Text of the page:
Tuesday, September 1, 2009

Beginning Meditation

There is no better introduction to the subject of Meditation and a clear guidance for your personal direction of thoughts, than the beautiful words of Longfellow -

"Let us, then, labor for an inward stillness,
An inward stillness and an inner healing;
That perfect silence where the lips and heart
Are still, and we no longer entertain
Our own imperfect thoughts and vain opinions,
But God alone speaks in us, and we wait,
In singleness of heart that we may know
His will, and in the silence of our spirits,
That we may do His will, and do that only!

When we settle down to relax following effort or activity, it is natural that we want to be comfortable physically. We tend to collapse into an easy chair, to possibly doze off... possibly enjoy a nice doze for a minute or two-or many!. However, during this period, if we do go to sleep in order to refresh ourselves, we are unconscious. This is not the same as the state of meditation, which is a conscious and pleasurable refreshment experience.

As a beginner, if we wish to practice the simplest meditation we should choose a time of privacy when we know there will not be any interruption for half and hour or so. It is important to ensure there will be no sudden sound or disturbance.

The following is to serve as a simple guide until you feel confident and allow your own intuition to take over. There is no exact technique that is either right or wrong, so feel relaxed in your approach.

Be seated in a comfortable but upright position with hands relaxed in your lap or resting on your thighs if you are in a hard backed chair. Cross legged positions as usually assumed by Yoga students may be better, but most people have to work hard through exercise to allow their limbs to be comfortable enough to allow the mind to be free when in this position. So observe the two most important factors, these being physical comfort and an erect spinal posture.

The eyes are then closed gently. It usually takes a few minutes to take stock of how you feel. You may become aware of sensations, sounds, feelings, light and shade, movement of the air and so on at first before settling down and able to focus upon your breathing.

Simply inhale through the nose for a count of four, and then exhale to the same count. Keep this rhythm going for a few minutes until you feel you can increase the count to six which is to be continued for a few minutes, increasing the count gradually as your feel inclined.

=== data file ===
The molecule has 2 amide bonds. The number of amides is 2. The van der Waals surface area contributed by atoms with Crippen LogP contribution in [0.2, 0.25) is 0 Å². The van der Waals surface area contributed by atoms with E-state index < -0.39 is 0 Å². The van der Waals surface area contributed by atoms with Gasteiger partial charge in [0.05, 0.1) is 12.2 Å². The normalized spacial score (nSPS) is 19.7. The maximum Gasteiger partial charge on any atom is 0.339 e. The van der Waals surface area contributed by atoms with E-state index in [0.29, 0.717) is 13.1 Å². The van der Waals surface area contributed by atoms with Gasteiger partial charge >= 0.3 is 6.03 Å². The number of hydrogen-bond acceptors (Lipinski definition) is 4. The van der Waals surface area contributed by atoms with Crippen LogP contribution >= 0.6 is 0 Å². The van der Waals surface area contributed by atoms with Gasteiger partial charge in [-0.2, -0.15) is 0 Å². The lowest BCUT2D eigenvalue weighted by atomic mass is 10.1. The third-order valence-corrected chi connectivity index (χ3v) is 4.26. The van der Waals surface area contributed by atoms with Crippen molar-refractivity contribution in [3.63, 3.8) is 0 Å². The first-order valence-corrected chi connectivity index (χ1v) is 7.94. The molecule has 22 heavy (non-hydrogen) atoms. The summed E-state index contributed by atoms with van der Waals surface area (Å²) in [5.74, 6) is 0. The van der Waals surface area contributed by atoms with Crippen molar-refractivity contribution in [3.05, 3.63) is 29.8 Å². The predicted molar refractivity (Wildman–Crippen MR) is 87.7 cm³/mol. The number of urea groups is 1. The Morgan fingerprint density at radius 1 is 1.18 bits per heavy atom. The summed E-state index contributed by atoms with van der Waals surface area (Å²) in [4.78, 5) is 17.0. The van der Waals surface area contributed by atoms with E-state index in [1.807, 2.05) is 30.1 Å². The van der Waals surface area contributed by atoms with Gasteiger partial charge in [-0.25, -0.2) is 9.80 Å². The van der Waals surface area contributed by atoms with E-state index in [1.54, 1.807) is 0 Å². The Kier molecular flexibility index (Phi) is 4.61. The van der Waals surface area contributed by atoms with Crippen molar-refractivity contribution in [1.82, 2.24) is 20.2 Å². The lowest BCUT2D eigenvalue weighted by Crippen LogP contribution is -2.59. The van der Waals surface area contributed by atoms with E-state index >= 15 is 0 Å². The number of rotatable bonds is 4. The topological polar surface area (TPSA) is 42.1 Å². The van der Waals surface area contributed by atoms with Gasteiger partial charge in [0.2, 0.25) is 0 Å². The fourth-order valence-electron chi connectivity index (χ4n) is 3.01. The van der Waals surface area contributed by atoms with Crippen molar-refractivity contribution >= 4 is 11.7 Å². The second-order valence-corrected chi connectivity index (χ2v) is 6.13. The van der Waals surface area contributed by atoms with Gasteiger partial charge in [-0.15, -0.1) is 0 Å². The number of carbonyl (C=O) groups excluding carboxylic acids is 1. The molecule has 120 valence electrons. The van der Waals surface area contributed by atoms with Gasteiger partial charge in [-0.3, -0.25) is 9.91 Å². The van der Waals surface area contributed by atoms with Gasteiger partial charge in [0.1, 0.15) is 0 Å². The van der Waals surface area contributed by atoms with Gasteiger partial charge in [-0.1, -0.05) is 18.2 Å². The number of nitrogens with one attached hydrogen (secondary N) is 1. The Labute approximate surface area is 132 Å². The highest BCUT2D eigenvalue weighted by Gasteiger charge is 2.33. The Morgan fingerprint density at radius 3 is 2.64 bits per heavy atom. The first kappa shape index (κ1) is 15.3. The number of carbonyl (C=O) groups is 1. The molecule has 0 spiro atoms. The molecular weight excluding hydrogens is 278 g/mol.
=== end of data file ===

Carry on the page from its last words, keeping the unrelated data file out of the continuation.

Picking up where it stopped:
Then, still with eyes closed, focus upon what you 'see' in front of your eyes - on the screen of the mind. Allow impressions, thoughts, and images to pass across the screen and allow any ideas that your subconscious mind throws up for your attention, to have their say.

Then when your inside world begins to quieten down and you perhaps begin to wonder what you should be thinking about, select a quote, or a special word or phrase, poem or prayer that appeals to you and repeat it, over and over until you can concentrate fully upon it. Usually this is continued for some minutes until your mind begins to tire. Then stop.

Continue to sit still. Make no effort to control how you think or feel, just sit.

This is the beginning of the internal adventure into a more profound state of awareness which happens naturally as you regularly practice enjoying the state of just 'being.'

Many find that the physical stillness of the body in contrast to the normal activity of the day is in itself relaxing. Some find these quiet moments filled with interesting feelings, thoughts or psychic experiences. Others are attracted to the practice of meditation as a spiritual experience.

Remember, meditation is a natural practice that allows us to feel peaceful, and refreshed. It is best not to influence your first introduction to it by having any preconceived ideas about how you think you should feel, what you hope to experience and so on, because it is your own private venturing into your inner nature and will bring you unique experiences which are yours alone.

Sally Janssen is a writer and educator who from an early age trained in Raja Yoga--that branch of the ancient science that deals with the mind and its complexities. She subsequently gained an international reputation for her skills and her wisdom in the training of the mind.

In her wonderfully readable book entitled Mental Fitness: The Complete Self-help Guide she presents simple, self-help practices that help to generate and maintain mental fitness just as the natural principles of physical fitness can be personally applied by us all. The book may be found here: http://www.mentalhealthandfitness.com This really is a must-read book for us all. Sally also welcomes you to visit her blog at http://www.mentalhealthandfitness.com/blog

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